A Regular Bull

Christopher Hitchens

  • Whittaker Chambers: A Biography by Sam Tanenhaus
    Random House, 640 pp, $35.00, February 1997, ISBN 0 394 58559 3

I once had the luck to meet the great Saul Bellow, who in the course of the evening told me the following story. In 1945 he had been engaged as a book reviewer for Henry Luce’ Time magazine. Or he thought he had been so engaged. When he turned up for work, he was informed that Whittaker Chambers, chief Pooh-Bah of the ‘back of the book’, wished to see him. He entered the sanctum and found the stout, surly presence waiting behind a desk. ‘Sit down Mr Bellow. Tell me, what did you study at university?’ Bellow replied that his study had been English literature. He was asked to give his opinion of William Wordsworth as a poet. He responded that he had always thought of William Wordsworth as one of the Romantics. ‘There is no place for you,’ said Chambers on hearing this, ‘in this organisation.’ The future Nobel Laureate was fired before he had been hired. Reflecting on this in 1989, he said he still had two questions about it. The first and unanswerable one was: what if he’d kept the job? He might be a book critic for Time to this very day. The second question was: what answer could possibly have saved him? I thought then, and I think now, that the books editor wanted the junior scribe to look him in the eye and say that William Wordsworth, a one-time revolutionary poet, had seen the error of his ways and – braving the scorn and contumely of his one-time comrades – become a reconciled conservative.

Bellow’s novel, The Victim, published in 1947, has a strong scene in which the protagonist Asa Leventhal is given the mother of all horrendous job interviews by the fat, bullying editor Rudiger. Leventhal strives not to be cowed:

Too many people looking for work were ready to allow anything. The habit of agreement was strong, terribly strong. Say anything you like to them, call them fools and they smiled, turn their beliefs inside out and they smiled, despise them and they might grow red, but they went on smiling because they could not let themselves disagree. And that was what Rudiger was used to.

Having defied Rudiger and been shown the door, he finds while relating the incident to a friend that his euphoria is abruptly dissipated:

   ‘You said that to Rudiger? Oh golly, that must have been something. Really something, Asa my boy. He’s a bull, that man. I’ve heard stories about him. A regular bull!’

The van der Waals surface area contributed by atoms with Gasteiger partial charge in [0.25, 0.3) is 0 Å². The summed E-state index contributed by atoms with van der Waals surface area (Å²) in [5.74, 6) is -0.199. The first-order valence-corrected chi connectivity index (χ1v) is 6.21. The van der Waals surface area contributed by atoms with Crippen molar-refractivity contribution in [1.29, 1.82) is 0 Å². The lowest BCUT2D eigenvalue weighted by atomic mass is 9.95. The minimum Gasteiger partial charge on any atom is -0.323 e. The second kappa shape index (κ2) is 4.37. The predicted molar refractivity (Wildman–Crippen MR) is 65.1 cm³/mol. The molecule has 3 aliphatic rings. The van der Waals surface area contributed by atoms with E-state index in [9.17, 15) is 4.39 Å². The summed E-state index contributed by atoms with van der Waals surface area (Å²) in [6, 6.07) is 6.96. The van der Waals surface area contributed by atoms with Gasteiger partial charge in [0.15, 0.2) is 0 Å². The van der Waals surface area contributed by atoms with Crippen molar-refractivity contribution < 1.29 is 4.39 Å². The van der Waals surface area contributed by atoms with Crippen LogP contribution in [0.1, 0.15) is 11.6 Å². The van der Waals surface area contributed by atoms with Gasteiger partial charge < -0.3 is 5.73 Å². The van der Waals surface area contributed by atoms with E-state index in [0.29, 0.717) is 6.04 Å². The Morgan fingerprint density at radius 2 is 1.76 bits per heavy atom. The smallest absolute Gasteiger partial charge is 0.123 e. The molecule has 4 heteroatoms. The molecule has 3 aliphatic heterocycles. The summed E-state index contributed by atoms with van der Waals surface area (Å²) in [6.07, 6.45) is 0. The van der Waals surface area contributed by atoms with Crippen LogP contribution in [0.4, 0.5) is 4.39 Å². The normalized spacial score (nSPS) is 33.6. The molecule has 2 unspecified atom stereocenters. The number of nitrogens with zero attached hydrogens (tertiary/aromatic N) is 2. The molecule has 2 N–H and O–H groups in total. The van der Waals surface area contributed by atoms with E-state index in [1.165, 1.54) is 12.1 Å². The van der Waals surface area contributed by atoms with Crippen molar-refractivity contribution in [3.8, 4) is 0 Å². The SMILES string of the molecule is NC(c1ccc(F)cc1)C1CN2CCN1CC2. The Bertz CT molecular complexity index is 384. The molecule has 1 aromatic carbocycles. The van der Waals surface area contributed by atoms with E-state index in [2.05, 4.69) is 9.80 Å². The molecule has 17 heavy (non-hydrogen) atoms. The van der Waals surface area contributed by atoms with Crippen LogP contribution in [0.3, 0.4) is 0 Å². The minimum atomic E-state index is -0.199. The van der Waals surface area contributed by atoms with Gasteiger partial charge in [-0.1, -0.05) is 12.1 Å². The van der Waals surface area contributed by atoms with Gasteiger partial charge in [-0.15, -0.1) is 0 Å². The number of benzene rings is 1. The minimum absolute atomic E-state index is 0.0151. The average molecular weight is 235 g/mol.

‘Yes. Well, you’ve got to remember one thing, Dan,’ Leventhal’s spirits dropped suddenly. ‘Someone like that can make trouble for me. He can have me blacklisted. You’ve got to realise ... Eh, can he?’

Incidental as it is to the main plot, this episode demonstrates again Bellow’s uncanny facility for encapsulating an atmosphere. Here was the America of the immediate postwar: the most powerful and proud and strong nation in the history of the world. It had just demonstrated thermonuclear supremacy and – at what was literally a knock-down price – acquired an empire. It had no serious adversary, foreign or domestic. Yet at this precise moment (‘There were blacklists; that was well-known. After all, Rudiger was influential, powerful. And who knew how these things were done, through what channels?’) the whole suffocating business of loyalty oaths and heresy hunts began to disfigure an entire culture. The obvious and immediate answer to this conundrum – that there was nothing imaginary about the ghastliness of Stalinism – is insufficient. The Cold War was fought just as hard in France or Germany or England, but without the same grotesque paranoia or the chilling readiness to surrender liberty and believe the absurd. The enduring interest of this period is the light it throws, or fails to throw, on the matter of American insecurity.

Whittaker Chambers is the essential symptomatic miniature here. And, when we consider how he unwittingly saved Saul Bellow for American letters, we are guided in the right direction. Much of the Chambers story has to do with unintended consequences. And it can be viewed as a quasi-literary narrative. Chambers himself appears as a fiercely dedicated and principled character – a penitent ex-Soviet agent named Gifford Maxim – in Lionel Trilling’s novel, The Middle of the Journey (also published in 1947). He is the precipitating agent, in another sense of that term, in Alistair Cooke’s great account of the time, Generation on Trial. He was the man who made Richard Nixon’s self-serving book, Six Crises (a ‘campaign book’ for an entire career), possible in the first place. Witness, his own work, had a marked influence on Arthur Koestler and on Czeslaw Milosz and is, indeed, the nativist American equivalent of Darkness at Noon or The Captive Mind. With its ostentatious religiosity and its relentless emphasis on redemption and conversion – and its subplot concerning the triumph of the plain man over the devious intellectuals and sinister pointy-heads – it was one of the building blocks for McCarthyism, for the Goldwater campaign and for what eventually became the ‘Reagan revolution’.

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